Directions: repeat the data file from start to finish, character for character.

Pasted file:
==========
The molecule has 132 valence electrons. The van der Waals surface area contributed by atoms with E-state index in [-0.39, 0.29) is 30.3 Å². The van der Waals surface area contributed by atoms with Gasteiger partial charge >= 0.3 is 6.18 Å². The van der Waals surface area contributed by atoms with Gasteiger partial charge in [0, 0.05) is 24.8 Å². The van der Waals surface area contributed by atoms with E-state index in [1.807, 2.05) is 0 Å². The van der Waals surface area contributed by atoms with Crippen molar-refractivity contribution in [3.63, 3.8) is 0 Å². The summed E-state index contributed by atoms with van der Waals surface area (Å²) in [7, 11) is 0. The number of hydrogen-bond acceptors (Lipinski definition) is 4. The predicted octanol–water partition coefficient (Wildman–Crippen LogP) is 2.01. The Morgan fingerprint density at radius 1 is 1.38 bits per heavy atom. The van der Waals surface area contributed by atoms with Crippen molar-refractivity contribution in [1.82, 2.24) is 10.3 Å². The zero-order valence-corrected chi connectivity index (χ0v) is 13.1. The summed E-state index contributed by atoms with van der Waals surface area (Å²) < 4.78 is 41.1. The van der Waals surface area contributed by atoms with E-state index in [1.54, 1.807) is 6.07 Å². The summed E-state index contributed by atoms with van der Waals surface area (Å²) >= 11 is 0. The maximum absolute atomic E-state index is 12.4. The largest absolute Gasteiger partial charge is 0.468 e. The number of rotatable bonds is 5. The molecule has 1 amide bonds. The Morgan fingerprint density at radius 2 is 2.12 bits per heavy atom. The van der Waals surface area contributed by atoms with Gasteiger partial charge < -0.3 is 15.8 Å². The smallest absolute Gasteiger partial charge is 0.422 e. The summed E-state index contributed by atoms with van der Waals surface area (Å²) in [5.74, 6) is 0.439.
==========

The molecule has 132 valence electrons. The van der Waals surface area contributed by atoms with E-state index in [-0.39, 0.29) is 30.3 Å². The van der Waals surface area contributed by atoms with Gasteiger partial charge >= 0.3 is 6.18 Å². The van der Waals surface area contributed by atoms with Gasteiger partial charge in [0, 0.05) is 24.8 Å². The van der Waals surface area contributed by atoms with E-state index in [1.807, 2.05) is 0 Å². The van der Waals surface area contributed by atoms with Crippen molar-refractivity contribution in [3.63, 3.8) is 0 Å². The summed E-state index contributed by atoms with van der Waals surface area (Å²) in [7, 11) is 0. The number of hydrogen-bond acceptors (Lipinski definition) is 4. The predicted octanol–water partition coefficient (Wildman–Crippen LogP) is 2.01. The Morgan fingerprint density at radius 1 is 1.38 bits per heavy atom. The van der Waals surface area contributed by atoms with Crippen molar-refractivity contribution in [1.82, 2.24) is 10.3 Å². The zero-order valence-corrected chi connectivity index (χ0v) is 13.1. The summed E-state index contributed by atoms with van der Waals surface area (Å²) < 4.78 is 41.1. The van der Waals surface area contributed by atoms with E-state index in [1.54, 1.807) is 6.07 Å². The summed E-state index contributed by atoms with van der Waals surface area (Å²) >= 11 is 0. The maximum absolute atomic E-state index is 12.4. The largest absolute Gasteiger partial charge is 0.468 e. The number of rotatable bonds is 5. The molecule has 1 amide bonds. The Morgan fingerprint density at radius 2 is 2.12 bits per heavy atom. The van der Waals surface area contributed by atoms with Gasteiger partial charge < -0.3 is 15.8 Å². The smallest absolute Gasteiger partial charge is 0.422 e. The summed E-state index contributed by atoms with van der Waals surface area (Å²) in [5.74, 6) is 0.439.